Updated: Sep 16
In the UK, news services feature safety warnings warning swimmers to stay out of open waters. Contrast attitudes at home with this refreshing advice from Switzerland.
The Local reports: Switzerland is blessed with a huge variety of lakes and rivers that are perfect for bathing in. But with a number of fatal incidents already hitting the news this summer, we look at the best way to swim in safety.
Following the tragic death of Swiss footballer Florijana Ismaili in Lake Como, Italy, and the deaths of two men in separate incidents this week – one in Wohlen lake in canton Bern, and another in Hallwil lake in Aargau – it’s only too clear how quickly a swim in the great outdoors can go wrong.
The Swiss Lifesaving Society (SLRG) is one of the bodies in Switzerland working to prevent swimming accidents. According to them, there are a few simple rules which should be followed to help keep you safe in the water.
Swimming with little ones? Only allow children near water if they are supervised – and always keep them within arm’s reach.
Never go into the water if you are under the influence of alcohol or drugs. You should also avoid swimming if you have a full stomach, or indeed a very empty stomach.
Never jump into the water if you’re feeling overheated. As much as you’re desperate to cool down, get in slowly to allow your body time to adjust to the water and avoid cold water shock, a potentially fatal condition.
Avoid the unknown
Don’t dive into cloudy water or in an area of the lake that you don’t know. It might not be deep enough, or there may be obstacles or other hidden dangers.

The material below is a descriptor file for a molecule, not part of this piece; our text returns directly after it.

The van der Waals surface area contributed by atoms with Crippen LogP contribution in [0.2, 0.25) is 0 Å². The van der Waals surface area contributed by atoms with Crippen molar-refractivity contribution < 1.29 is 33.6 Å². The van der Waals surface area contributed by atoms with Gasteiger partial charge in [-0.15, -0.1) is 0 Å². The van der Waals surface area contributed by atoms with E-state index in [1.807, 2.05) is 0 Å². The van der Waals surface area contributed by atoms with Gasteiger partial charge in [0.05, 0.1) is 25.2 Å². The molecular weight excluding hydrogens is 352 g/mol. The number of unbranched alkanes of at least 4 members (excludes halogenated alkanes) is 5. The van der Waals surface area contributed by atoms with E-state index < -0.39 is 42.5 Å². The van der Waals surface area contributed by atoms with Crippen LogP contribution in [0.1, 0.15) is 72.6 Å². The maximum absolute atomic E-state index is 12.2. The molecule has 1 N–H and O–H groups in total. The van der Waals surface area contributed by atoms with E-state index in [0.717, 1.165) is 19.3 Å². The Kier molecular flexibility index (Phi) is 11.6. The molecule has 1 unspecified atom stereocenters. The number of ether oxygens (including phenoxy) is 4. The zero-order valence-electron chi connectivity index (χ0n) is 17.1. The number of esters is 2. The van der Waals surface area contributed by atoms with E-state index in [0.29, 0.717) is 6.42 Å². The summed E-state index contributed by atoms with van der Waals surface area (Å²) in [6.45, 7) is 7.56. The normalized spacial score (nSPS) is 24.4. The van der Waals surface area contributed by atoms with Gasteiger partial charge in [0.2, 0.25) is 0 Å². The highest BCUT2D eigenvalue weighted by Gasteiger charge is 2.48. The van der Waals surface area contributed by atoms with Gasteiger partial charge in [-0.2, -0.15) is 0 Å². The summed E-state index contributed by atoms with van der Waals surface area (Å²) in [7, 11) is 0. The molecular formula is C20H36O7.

Leave the airbed on shore
If you’re heading into deep water, don’t use an airbed or swimming aid, since they offer little protection and might give you a false sense of security.
Swim with a friend
You may consider yourself a strong swimmer, but it’s best to never swim long distances alone. Even the best swimmers can experience a moment of weakness.
Keep an eye on the weather
Don’t ever swim in a storm, and leave the water immediately if you see one approaching. Many Swiss lakes have a warning system of flashing lights to indicate that you should get off the water straight away.
Stick to designated areas
Don’t go swimming in areas of a lake where there are boats, ferries or other vehicles – it’s best to stick to the designated swimming areas.
If you stick to the rules and use common sense, there’s no reason why you can’t enjoy the wonderful array of places to swim in Switzerland this summer, whether it be a drift down the Aare river, a dip in Lake Geneva or a swim off the rocks in the beautiful Verzasca valley.